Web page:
Both documents conclude it is doable but only through sustained action ranged across governments, the private sector, cities, communities and individuals – though it may not be enough to avoid a 3.7-degree world.

The IEA message is emphatic. We can get to net zero. All of the technical problems are solvable – a remarkable verdict from a body that once did the bidding of the fossil fuels sector. But these are much changed times in facing up to the urgent need for a new sustainable way to conduct business. Arguably, this is where the declaration is strongest.

That realisation is also taking root in countries most responsible for carbon pollution. Dialogues chair Pat Cox welcomed strong indication from China on its decarbonisation path.

“China emits more greenhouse gas emissions that the US, EU and UK combined. If China was not a player, there would be no game.”

It would not reach “emissions peak” until 2029, but from 2030 to 2060, he noted, it means “China will have to have the fastest, biggest, most unprecedented energy transition in global history”.

The declaration is balanced by unequivocal acknowledgement of the need for a just transition, and enhanced supports for climate-vulnerable states in the developing world, especially in rollout of costly renewable energy infrastructure.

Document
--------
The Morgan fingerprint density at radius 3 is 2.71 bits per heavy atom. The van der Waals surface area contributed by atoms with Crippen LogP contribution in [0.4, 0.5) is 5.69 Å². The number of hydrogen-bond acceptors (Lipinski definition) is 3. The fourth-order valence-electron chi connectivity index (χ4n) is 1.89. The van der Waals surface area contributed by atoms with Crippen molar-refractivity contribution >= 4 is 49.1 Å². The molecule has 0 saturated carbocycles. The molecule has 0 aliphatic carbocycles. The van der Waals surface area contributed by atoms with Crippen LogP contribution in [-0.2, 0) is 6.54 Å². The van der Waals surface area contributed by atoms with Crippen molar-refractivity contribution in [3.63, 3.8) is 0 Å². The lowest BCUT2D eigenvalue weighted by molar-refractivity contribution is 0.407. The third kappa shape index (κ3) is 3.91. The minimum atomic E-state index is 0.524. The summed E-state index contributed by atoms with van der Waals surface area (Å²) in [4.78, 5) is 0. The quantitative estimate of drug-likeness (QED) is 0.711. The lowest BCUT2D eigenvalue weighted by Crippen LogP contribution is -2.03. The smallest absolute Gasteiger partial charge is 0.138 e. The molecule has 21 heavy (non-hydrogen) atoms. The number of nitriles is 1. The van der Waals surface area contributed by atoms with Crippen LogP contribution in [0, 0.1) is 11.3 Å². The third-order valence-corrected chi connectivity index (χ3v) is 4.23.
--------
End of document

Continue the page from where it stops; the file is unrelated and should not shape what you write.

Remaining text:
Immediacy of threat

The prime minister of Barbados Mia Amor Mottley could not have been clearer on the immediacy of the climate threat when she cut through a lot of what could be fog at COP26 by declaring: “I don’t want bragging lists; I want some realistic strategies.”

“That was a real cri de coeur; a frontline state one disaster away from potential extinction,” Cox noted.

The Dublin declaration underlines how decarbonisation can provide immense opportunity if the complex mix of policy, financing, innovation, carbon pricing and participation is right – backed by international collaboration and honesty on technological gaps to be urgently addressed.

We are, however, at the point of taking hard decisions. And as former Italian prime minister Enrico Letta said, there is a need “to avoid creating conflict between people who worry about the end of the world and people who worry about the end of the month”.

This leads back to the politicians’ dilemma, Cox believes, encapsulated by Jean-Claude Juncker – who said as politicians “we all know what to do but sometimes we don’t know how to get re-elected after we have done it”.

Political willingness on decisively addressing the climate crisis, that goes beyond pointing to headline targets, is about to be tested like never before.

Ireland’s much-vaunted increased climate ambitions faces an immediate challenge; the country has to set its first carbon budget backed by sectoral emission limits. Irish politicians should complete the process having taken on board the Dublin declaration.